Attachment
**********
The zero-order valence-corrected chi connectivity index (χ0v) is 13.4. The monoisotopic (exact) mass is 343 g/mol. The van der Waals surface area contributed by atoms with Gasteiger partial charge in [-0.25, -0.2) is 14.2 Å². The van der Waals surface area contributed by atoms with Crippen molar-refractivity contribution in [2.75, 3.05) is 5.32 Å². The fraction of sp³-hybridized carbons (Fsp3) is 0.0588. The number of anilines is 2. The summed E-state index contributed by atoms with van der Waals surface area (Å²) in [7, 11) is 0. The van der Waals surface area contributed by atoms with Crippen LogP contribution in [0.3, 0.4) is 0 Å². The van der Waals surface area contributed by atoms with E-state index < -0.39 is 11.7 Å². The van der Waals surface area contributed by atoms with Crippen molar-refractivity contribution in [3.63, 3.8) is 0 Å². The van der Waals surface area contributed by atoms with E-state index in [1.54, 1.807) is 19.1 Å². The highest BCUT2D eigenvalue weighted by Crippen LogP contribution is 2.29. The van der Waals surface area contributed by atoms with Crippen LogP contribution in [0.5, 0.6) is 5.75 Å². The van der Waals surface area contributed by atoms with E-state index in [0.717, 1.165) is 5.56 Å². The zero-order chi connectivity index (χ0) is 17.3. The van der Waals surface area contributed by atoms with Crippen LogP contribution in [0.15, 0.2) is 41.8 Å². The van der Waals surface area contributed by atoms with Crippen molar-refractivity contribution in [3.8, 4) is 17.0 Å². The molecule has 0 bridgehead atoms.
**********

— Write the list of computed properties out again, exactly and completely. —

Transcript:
The zero-order valence-corrected chi connectivity index (χ0v) is 13.4. The monoisotopic (exact) mass is 343 g/mol. The van der Waals surface area contributed by atoms with Gasteiger partial charge in [-0.25, -0.2) is 14.2 Å². The van der Waals surface area contributed by atoms with Crippen molar-refractivity contribution in [2.75, 3.05) is 5.32 Å². The fraction of sp³-hybridized carbons (Fsp3) is 0.0588. The number of anilines is 2. The summed E-state index contributed by atoms with van der Waals surface area (Å²) in [7, 11) is 0. The van der Waals surface area contributed by atoms with Crippen LogP contribution in [0.3, 0.4) is 0 Å². The van der Waals surface area contributed by atoms with E-state index < -0.39 is 11.7 Å². The van der Waals surface area contributed by atoms with Crippen molar-refractivity contribution in [3.63, 3.8) is 0 Å². The van der Waals surface area contributed by atoms with E-state index in [1.54, 1.807) is 19.1 Å². The highest BCUT2D eigenvalue weighted by Crippen LogP contribution is 2.29. The van der Waals surface area contributed by atoms with Crippen LogP contribution in [0.5, 0.6) is 5.75 Å². The van der Waals surface area contributed by atoms with E-state index in [0.717, 1.165) is 5.56 Å². The zero-order chi connectivity index (χ0) is 17.3. The van der Waals surface area contributed by atoms with Crippen LogP contribution in [0.15, 0.2) is 41.8 Å². The van der Waals surface area contributed by atoms with Crippen molar-refractivity contribution in [3.8, 4) is 17.0 Å². The molecule has 0 bridgehead atoms.